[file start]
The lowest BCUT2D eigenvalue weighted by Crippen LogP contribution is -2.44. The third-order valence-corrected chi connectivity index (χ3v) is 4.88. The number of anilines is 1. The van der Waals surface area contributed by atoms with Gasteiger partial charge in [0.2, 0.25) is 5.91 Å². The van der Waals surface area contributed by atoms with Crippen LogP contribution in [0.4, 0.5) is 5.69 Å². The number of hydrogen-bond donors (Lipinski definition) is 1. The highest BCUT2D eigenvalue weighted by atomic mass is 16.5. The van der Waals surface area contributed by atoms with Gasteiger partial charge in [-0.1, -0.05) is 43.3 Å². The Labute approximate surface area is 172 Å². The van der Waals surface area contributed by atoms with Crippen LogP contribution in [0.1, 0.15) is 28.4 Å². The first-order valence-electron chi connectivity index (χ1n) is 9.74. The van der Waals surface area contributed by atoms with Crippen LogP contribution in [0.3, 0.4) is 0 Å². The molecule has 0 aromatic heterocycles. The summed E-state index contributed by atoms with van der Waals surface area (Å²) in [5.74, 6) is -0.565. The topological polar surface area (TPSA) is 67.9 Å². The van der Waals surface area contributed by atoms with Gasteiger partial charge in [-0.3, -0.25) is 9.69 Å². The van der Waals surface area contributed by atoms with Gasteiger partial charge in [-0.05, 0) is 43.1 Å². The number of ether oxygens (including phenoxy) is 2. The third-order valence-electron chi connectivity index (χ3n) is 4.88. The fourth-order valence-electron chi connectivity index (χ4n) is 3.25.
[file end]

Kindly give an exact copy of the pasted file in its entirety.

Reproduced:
The lowest BCUT2D eigenvalue weighted by Crippen LogP contribution is -2.44. The third-order valence-corrected chi connectivity index (χ3v) is 4.88. The number of anilines is 1. The van der Waals surface area contributed by atoms with Gasteiger partial charge in [0.2, 0.25) is 5.91 Å². The van der Waals surface area contributed by atoms with Crippen LogP contribution in [0.4, 0.5) is 5.69 Å². The number of hydrogen-bond donors (Lipinski definition) is 1. The highest BCUT2D eigenvalue weighted by atomic mass is 16.5. The van der Waals surface area contributed by atoms with Gasteiger partial charge in [-0.1, -0.05) is 43.3 Å². The Labute approximate surface area is 172 Å². The van der Waals surface area contributed by atoms with Crippen LogP contribution in [0.1, 0.15) is 28.4 Å². The first-order valence-electron chi connectivity index (χ1n) is 9.74. The van der Waals surface area contributed by atoms with Crippen LogP contribution in [0.3, 0.4) is 0 Å². The molecule has 0 aromatic heterocycles. The summed E-state index contributed by atoms with van der Waals surface area (Å²) in [5.74, 6) is -0.565. The topological polar surface area (TPSA) is 67.9 Å². The van der Waals surface area contributed by atoms with Gasteiger partial charge in [-0.3, -0.25) is 9.69 Å². The van der Waals surface area contributed by atoms with Gasteiger partial charge in [-0.05, 0) is 43.1 Å². The number of ether oxygens (including phenoxy) is 2. The third-order valence-electron chi connectivity index (χ3n) is 4.88. The fourth-order valence-electron chi connectivity index (χ4n) is 3.25.